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Al Capone and Butch O'Hare

Al Capone
Al Capone

What do Al Capone and the O’Hare Airport have in common? No, it’s not the usual story about Chicago and its history of organized crime. Instead it’s an unlikely tale of crime and patriotism.

Story Number One
Many years ago, Al Capone virtually owned Chicago. Capone wasn’t famous for anything heroic. He was notorious for enmeshing the Windy City in everything from bootlegged booze to prostitution to murder. Capone had a lawyer nicknamed “Easy Eddie.” He was Capone’s lawyer for a good reason. Eddie was very good! In fact, Eddie’s skill at legal maneuvering kept Big Al out of jail for a long time.

Eddie lived the high life of the Chicago Mob and gave little consideration to the atrocity that went on around him. He did have one soft spot, however. Eddie had a son that he loved dearly. Eddie saw to it that his young son had clothes, cars, and a good education. Nothing was withheld. Price was no object.

And despite his involvement with organized crime, Eddie even tried to teach him right from wrong. Eddie wanted his son to be a better man than he was.

One day, Easy Eddie reached a difficult decision. He wanted to rectify wrongs he had done. To do this, he would have to testify against the Mob, although he knew that the cost would be great. So, he testified.

Within the year, Easy Eddie’s life ended in a blaze of gunfire on a lonely Chicago street. But in his eyes, he had given his son the greatest gift he had to offer, at the greatest price he would ever pay.\

Story Number Two

Butch O'Hare
Butch O’Hare

World War II produced many heroes. One such man was Lieutenant Commander Butch O’Hare. He was a fighter pilot assigned to the aircraft carrier Lexington in the South Pacific.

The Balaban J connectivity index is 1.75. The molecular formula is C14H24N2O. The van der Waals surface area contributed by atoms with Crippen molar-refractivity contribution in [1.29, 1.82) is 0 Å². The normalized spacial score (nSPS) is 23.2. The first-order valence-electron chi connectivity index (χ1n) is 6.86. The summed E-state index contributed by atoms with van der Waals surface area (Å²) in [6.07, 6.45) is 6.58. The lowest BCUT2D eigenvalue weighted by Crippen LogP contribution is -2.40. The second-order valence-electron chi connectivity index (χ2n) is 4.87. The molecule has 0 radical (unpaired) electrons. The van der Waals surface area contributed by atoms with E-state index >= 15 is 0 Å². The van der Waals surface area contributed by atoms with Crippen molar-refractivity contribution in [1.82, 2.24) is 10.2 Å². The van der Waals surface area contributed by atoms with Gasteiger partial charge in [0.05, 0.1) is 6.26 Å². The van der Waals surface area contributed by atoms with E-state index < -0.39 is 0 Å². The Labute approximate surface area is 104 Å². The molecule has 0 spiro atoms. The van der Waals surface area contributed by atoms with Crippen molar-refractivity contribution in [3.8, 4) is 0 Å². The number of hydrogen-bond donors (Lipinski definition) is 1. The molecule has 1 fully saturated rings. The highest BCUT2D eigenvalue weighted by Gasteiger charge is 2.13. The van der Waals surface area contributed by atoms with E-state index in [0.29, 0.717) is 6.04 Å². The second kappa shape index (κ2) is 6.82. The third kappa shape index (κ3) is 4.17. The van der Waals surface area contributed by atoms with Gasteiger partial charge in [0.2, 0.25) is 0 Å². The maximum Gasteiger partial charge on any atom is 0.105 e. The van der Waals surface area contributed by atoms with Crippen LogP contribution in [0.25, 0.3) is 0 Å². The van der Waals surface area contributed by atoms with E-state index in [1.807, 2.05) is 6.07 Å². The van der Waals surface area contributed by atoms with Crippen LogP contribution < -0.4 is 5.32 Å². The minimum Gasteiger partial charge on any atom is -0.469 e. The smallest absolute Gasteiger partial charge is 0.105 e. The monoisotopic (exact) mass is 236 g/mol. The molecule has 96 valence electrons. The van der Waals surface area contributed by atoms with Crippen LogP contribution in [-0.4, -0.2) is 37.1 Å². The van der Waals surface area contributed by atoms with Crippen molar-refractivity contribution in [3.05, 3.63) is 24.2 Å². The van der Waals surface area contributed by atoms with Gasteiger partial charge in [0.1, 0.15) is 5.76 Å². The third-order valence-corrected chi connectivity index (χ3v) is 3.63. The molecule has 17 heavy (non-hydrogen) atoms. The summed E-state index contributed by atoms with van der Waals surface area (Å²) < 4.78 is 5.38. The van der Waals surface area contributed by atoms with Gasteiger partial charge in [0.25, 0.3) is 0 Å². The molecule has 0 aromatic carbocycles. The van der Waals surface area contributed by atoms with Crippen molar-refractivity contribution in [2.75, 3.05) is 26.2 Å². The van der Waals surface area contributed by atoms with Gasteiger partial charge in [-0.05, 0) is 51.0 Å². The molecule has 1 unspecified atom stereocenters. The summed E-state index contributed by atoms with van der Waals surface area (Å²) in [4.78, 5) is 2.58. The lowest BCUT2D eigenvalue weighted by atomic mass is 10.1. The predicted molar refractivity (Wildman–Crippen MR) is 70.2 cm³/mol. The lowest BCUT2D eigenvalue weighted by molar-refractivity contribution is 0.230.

One day his entire squadron was sent on a mission. After he was airborne in his F4F-3 Wildcat, he looked at his fuel gauge and realized that someone had forgotten to top off his fuel tank. He wouldn’t have enough fuel to complete his mission and get back to his ship.

His flight leader told him to return to the carrier. Reluctantly, he dropped out of formation and headed back to the fleet. As he was returning to the mother ship, he saw something that turned his blood cold; a squadron of Japanese aircraft was speeding its way toward the American fleet.

The American fighters were gone on a sortie, and the fleet was all but defenseless. He couldn’t reach his squadron and bring them back in time to save the fleet. Nor could he warn the fleet of the approaching danger. There was only one thing to do. He must somehow divert them from the fleet.

Laying aside all thoughts of personal safety, he dove into the formation of Japanese planes. Wing-mounted .50 calibers blazed as he charged in, attacking one surprised enemy plane and then another. Butch wove in and out of the now broken formation and fired at as many planes as possible until all his ammunition was finally spent.

Undaunted, he continued the assault. He dove at the planes, trying to clip a wing or tail in hopes of damaging as many enemy planes as possible, rendering them unfit to fly. Finally, the exasperated Japanese squadron took off in another direction. Deeply relieved, Butch and his tattered fighter limped back to the carrier.

Upon arrival, he reported in and related the event surrounding his return. The film from the gun camera mounted on his plane told the tale. It showed the extent of Butch’s daring attempt to protect his fleet. He had, in fact, destroyed five enemy aircraft. This battle took place on February 20, 1942, and for that action Butch became the Navy’s first ace of WWII and the first Naval aviator to receive the Medal of Honor.

A year later Butch was killed in aerial combat at the age of 29. His hometown wouldn’t allow the memory of this WWII hero to fade, and today, Chicago O’Hare International Airport is named in tribute to the courage of this great man. So the next time you find yourself at O’Hare International, give some thought to visiting Butch’s memorial displaying his statue and his Medal of Honor. It’s located between terminals one and two.

What Do These Stories Have in Common?
Butch O’Hare was Easy Eddie’s son.

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